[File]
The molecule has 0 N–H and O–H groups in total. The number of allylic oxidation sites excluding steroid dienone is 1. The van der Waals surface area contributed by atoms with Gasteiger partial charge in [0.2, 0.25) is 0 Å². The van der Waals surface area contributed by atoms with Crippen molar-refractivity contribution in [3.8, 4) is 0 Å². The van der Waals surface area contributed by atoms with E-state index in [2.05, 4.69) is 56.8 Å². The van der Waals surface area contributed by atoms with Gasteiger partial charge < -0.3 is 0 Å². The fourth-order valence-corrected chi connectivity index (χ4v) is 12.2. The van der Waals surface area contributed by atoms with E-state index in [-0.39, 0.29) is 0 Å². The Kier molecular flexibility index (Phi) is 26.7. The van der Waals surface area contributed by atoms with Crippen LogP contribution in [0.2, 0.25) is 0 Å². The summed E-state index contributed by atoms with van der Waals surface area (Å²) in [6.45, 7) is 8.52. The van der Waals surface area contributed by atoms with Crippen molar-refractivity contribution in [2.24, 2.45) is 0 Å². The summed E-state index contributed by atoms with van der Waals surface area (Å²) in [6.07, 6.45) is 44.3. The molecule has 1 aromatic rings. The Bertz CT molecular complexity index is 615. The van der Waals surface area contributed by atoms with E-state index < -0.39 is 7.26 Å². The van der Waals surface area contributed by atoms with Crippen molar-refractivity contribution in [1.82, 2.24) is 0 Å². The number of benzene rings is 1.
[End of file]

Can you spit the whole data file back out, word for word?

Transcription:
The molecule has 0 N–H and O–H groups in total. The number of allylic oxidation sites excluding steroid dienone is 1. The van der Waals surface area contributed by atoms with Gasteiger partial charge in [0.2, 0.25) is 0 Å². The van der Waals surface area contributed by atoms with Crippen molar-refractivity contribution in [3.8, 4) is 0 Å². The van der Waals surface area contributed by atoms with E-state index in [2.05, 4.69) is 56.8 Å². The van der Waals surface area contributed by atoms with Gasteiger partial charge < -0.3 is 0 Å². The fourth-order valence-corrected chi connectivity index (χ4v) is 12.2. The van der Waals surface area contributed by atoms with E-state index in [-0.39, 0.29) is 0 Å². The Kier molecular flexibility index (Phi) is 26.7. The van der Waals surface area contributed by atoms with Crippen LogP contribution in [0.2, 0.25) is 0 Å². The summed E-state index contributed by atoms with van der Waals surface area (Å²) in [6.45, 7) is 8.52. The van der Waals surface area contributed by atoms with Crippen molar-refractivity contribution in [2.24, 2.45) is 0 Å². The summed E-state index contributed by atoms with van der Waals surface area (Å²) in [6.07, 6.45) is 44.3. The molecule has 1 aromatic rings. The Bertz CT molecular complexity index is 615. The van der Waals surface area contributed by atoms with E-state index < -0.39 is 7.26 Å². The van der Waals surface area contributed by atoms with Crippen molar-refractivity contribution in [1.82, 2.24) is 0 Å². The number of benzene rings is 1.